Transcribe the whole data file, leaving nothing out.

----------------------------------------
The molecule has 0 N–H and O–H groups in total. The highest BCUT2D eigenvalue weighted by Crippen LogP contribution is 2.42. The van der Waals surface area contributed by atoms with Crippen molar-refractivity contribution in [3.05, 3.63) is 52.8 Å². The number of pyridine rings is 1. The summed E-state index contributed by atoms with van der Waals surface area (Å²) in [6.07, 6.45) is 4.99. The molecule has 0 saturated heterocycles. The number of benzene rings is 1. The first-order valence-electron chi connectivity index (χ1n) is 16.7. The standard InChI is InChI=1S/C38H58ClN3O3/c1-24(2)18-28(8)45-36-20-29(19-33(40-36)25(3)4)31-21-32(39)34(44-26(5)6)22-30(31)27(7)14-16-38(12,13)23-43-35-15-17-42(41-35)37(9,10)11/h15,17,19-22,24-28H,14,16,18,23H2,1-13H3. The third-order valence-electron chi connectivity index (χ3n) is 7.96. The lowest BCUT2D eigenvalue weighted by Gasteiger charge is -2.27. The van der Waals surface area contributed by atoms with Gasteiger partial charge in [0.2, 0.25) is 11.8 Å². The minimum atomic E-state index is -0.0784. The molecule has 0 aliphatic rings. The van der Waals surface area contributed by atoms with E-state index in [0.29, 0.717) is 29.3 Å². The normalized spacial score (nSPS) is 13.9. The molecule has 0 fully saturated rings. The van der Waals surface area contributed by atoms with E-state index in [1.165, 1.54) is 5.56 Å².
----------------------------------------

The molecule has 0 N–H and O–H groups in total. The highest BCUT2D eigenvalue weighted by Crippen LogP contribution is 2.42. The van der Waals surface area contributed by atoms with Crippen molar-refractivity contribution in [3.05, 3.63) is 52.8 Å². The number of pyridine rings is 1. The summed E-state index contributed by atoms with van der Waals surface area (Å²) in [6.07, 6.45) is 4.99. The molecule has 0 saturated heterocycles. The number of benzene rings is 1. The first-order valence-electron chi connectivity index (χ1n) is 16.7. The standard InChI is InChI=1S/C38H58ClN3O3/c1-24(2)18-28(8)45-36-20-29(19-33(40-36)25(3)4)31-21-32(39)34(44-26(5)6)22-30(31)27(7)14-16-38(12,13)23-43-35-15-17-42(41-35)37(9,10)11/h15,17,19-22,24-28H,14,16,18,23H2,1-13H3. The third-order valence-electron chi connectivity index (χ3n) is 7.96. The lowest BCUT2D eigenvalue weighted by Gasteiger charge is -2.27. The van der Waals surface area contributed by atoms with Gasteiger partial charge in [0.2, 0.25) is 11.8 Å². The minimum atomic E-state index is -0.0784. The molecule has 0 aliphatic rings. The van der Waals surface area contributed by atoms with E-state index in [0.29, 0.717) is 29.3 Å². The normalized spacial score (nSPS) is 13.9. The molecule has 0 fully saturated rings. The van der Waals surface area contributed by atoms with E-state index in [1.165, 1.54) is 5.56 Å².